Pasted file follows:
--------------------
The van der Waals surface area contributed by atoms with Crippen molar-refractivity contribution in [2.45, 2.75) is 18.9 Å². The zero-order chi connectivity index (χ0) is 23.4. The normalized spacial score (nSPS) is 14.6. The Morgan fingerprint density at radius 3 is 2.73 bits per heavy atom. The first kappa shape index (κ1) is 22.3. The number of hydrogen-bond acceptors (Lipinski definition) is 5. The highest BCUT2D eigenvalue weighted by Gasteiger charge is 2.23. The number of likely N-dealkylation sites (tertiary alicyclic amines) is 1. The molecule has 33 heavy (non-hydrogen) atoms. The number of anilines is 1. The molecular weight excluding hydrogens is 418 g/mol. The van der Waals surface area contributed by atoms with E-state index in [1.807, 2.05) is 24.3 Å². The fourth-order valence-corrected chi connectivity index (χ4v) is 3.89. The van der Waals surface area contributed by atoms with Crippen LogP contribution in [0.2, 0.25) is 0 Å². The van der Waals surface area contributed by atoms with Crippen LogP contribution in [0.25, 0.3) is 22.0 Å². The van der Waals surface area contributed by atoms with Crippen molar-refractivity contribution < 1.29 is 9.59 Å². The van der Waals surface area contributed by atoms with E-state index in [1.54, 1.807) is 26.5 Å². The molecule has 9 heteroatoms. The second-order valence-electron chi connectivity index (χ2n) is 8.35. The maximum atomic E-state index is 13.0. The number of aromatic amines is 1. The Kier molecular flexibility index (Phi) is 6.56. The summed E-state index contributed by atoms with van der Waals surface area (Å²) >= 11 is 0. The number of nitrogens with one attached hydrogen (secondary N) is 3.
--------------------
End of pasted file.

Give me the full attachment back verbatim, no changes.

The van der Waals surface area contributed by atoms with Crippen molar-refractivity contribution in [2.45, 2.75) is 18.9 Å². The zero-order chi connectivity index (χ0) is 23.4. The normalized spacial score (nSPS) is 14.6. The Morgan fingerprint density at radius 3 is 2.73 bits per heavy atom. The first kappa shape index (κ1) is 22.3. The number of hydrogen-bond acceptors (Lipinski definition) is 5. The highest BCUT2D eigenvalue weighted by Gasteiger charge is 2.23. The number of likely N-dealkylation sites (tertiary alicyclic amines) is 1. The molecule has 33 heavy (non-hydrogen) atoms. The number of anilines is 1. The molecular weight excluding hydrogens is 418 g/mol. The van der Waals surface area contributed by atoms with E-state index in [1.807, 2.05) is 24.3 Å². The fourth-order valence-corrected chi connectivity index (χ4v) is 3.89. The van der Waals surface area contributed by atoms with Crippen LogP contribution in [0.2, 0.25) is 0 Å². The van der Waals surface area contributed by atoms with Crippen LogP contribution in [0.25, 0.3) is 22.0 Å². The van der Waals surface area contributed by atoms with Crippen molar-refractivity contribution < 1.29 is 9.59 Å². The van der Waals surface area contributed by atoms with E-state index in [1.54, 1.807) is 26.5 Å². The molecule has 9 heteroatoms. The second-order valence-electron chi connectivity index (χ2n) is 8.35. The maximum atomic E-state index is 13.0. The number of aromatic amines is 1. The Kier molecular flexibility index (Phi) is 6.56. The summed E-state index contributed by atoms with van der Waals surface area (Å²) >= 11 is 0. The number of nitrogens with one attached hydrogen (secondary N) is 3.